Satin flowers, silken leaves, delicate grasses!
Sullen trees, sticky fruits, slimy panicles, jittery reeds, stark-naked mushrooms, wrestling roots and persecuted creepers, sleepy mosses, funeral elder-stem pith, honeyed laurel wreath, honey fit to kiss, chilled lymph, convict saltpetre, softened mould, the most agonised cobweb and the shiest floss, the very slightest of shadows and most miraculous darkness!
Hairy hills, bare waters, laughing hailstones, secretive snows, Brussels hoarfrost, swooned rime, flowers of frostwork dreaming of yourselves, the batik patterns of rust!
The alien smiles of calcite, apatite and apophyllite and the flabbergasted lucidity of all dug-up stones, celestial stars and starfishes, Sphaerozoum italicum, the very loveliest of the ocean’s radiolarial protozoa.
Clouds, a halo round the moon, a rainbow, fog, mist, the jewels and planetary systems of my closed eyelids in sunlight!
The colours of colours, every light, mirages, volcanoes, naphtha, vapours, gases, poisons, fragrances, rays and sounds, winds, juices, ardours and forces, all life and nature, all air and everything that can or could be, bleary-eyed marvel of the new-born world! I can’t eternally go on swimming and flying, breathing in and watching everything, studying, I can’t come to my senses, I am not filled with amazement and ceaseless meditation and my heart does not shine over the uninterrupted time between Sun and Moon.
My heart dropped down to here, among men, I was shrunk to man-size, became short-sighted and hard of hearing, grew soft in the head. My skin was daubed a skin colour and my skeleton loaded with human flesh. People took me captive and I have been sentenced until the day I die and forever. People broke me open and made a forcible entry. These elusive miniature monads that are men are constantly swarming through my mouth, my nose, my ears, my eyes and every pore of my body. Insatiable, they have also requisitioned my heart, my heart is so crowded with them, full of them fit to burst, so heavy it is all but snapping off.

The first, but not the last crime
It was a crime for me to be born. What pain I caused an unknown strange poor woman, my mother. I cannot conceive of how much pain it must have been for this woman to give birth, all my heart senses of it is what a seismograph picks up from an earthquake in Australia. I made my mother’s face more worn, I mangled her breasts, I was to the detriment of her belly and her whole Eve-like beauty. I truly do not recall that I asked to come into the world the way that I did. No, I did not choose this way and means of breaking and entering into life; that my being called to earth should happen that way was not at all to my taste. No matter, that was how it happened all the same, and no amount of air will wash off me the first of the cruel acts that I committed against a frail woman.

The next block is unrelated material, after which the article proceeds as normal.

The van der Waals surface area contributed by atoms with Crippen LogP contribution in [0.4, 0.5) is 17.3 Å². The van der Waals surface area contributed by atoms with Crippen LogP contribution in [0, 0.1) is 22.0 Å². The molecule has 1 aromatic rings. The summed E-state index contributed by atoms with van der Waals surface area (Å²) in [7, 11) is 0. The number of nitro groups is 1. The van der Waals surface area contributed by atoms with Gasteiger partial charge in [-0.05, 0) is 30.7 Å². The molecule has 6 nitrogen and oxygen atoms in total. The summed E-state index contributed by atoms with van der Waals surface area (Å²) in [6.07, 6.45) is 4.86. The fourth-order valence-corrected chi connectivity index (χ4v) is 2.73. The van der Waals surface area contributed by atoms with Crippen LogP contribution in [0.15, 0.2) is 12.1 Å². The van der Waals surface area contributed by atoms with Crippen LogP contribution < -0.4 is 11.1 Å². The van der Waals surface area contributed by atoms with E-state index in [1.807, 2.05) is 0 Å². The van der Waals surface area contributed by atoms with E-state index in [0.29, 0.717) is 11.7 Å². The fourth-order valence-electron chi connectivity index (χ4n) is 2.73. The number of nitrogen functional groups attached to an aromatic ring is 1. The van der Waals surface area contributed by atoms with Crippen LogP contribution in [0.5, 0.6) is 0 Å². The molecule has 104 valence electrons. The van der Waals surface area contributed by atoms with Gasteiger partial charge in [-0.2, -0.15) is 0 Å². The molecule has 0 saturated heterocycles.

Me, me, me
I am deadly insulted. I only look like people. This chap here who breathes in and out past my lips, he is no work of mine. I have no idea what I have to do with the whole composition. Where is my own special programme, my individual taste, my fantasy and my interest? This me? Any bellboy has the right to look like me. I have been settled. I am deeply ashamed. Me, me, me. Terrible. If I were to open my mouth in the street or in quiet of a concert hall and were to shout out “me!” people would undoubtedly laugh in my face. Why not.
Me, me. What do I know? I might try, for example, moving another way than men or, say, geese. I don’t even know where to make a start. My two legs don’t work any differently than theirs. Left right, left right. I don’t know how I do it, I just walk. This is not me. My mouth gapes when I eat just like that of an animal or a human. And I eat like everyone else, I can’t think of anything to replace it! Phooey! And I freeze like everyone else, and then all at once I declare “Atishoo!” No this can’t be me. I object strongly.
I know you
I know you. In the innermost sleeping chamber of your body you are continually yowling Me-e! Me-e-e! You daubed your face with mud and you wear your heart on your sleeve. Meanwhile, though, you think your face is beaming like a new moon, and you devote precious minutes to admiring your photographs. You tremble that angry poor folk might snatch your heart from your sleeve—yes, because you are saving it for some dreamland girl. I know you. When they wring out a kiss in the open then you know nothing about the hard luck that your fellow men, your duplicates, common people met in life. You are as selfish as an actor, as debauched as any dog, as false as the gods. Listen! Your ideal is for the firmament to be black as printer’s ink, and for there to be just one star in it: Yourself! You are always marvelling that there were such things as chronology and clothing before you were born, and any such thing as sky and earth before you were here. I know you. You cannot imagine that, should you perchance die, everyone will not drop dead in grief, and that the sun will also dare to rise on the morrow. Oh, I know who you are! You can’t hide from me.
I have no child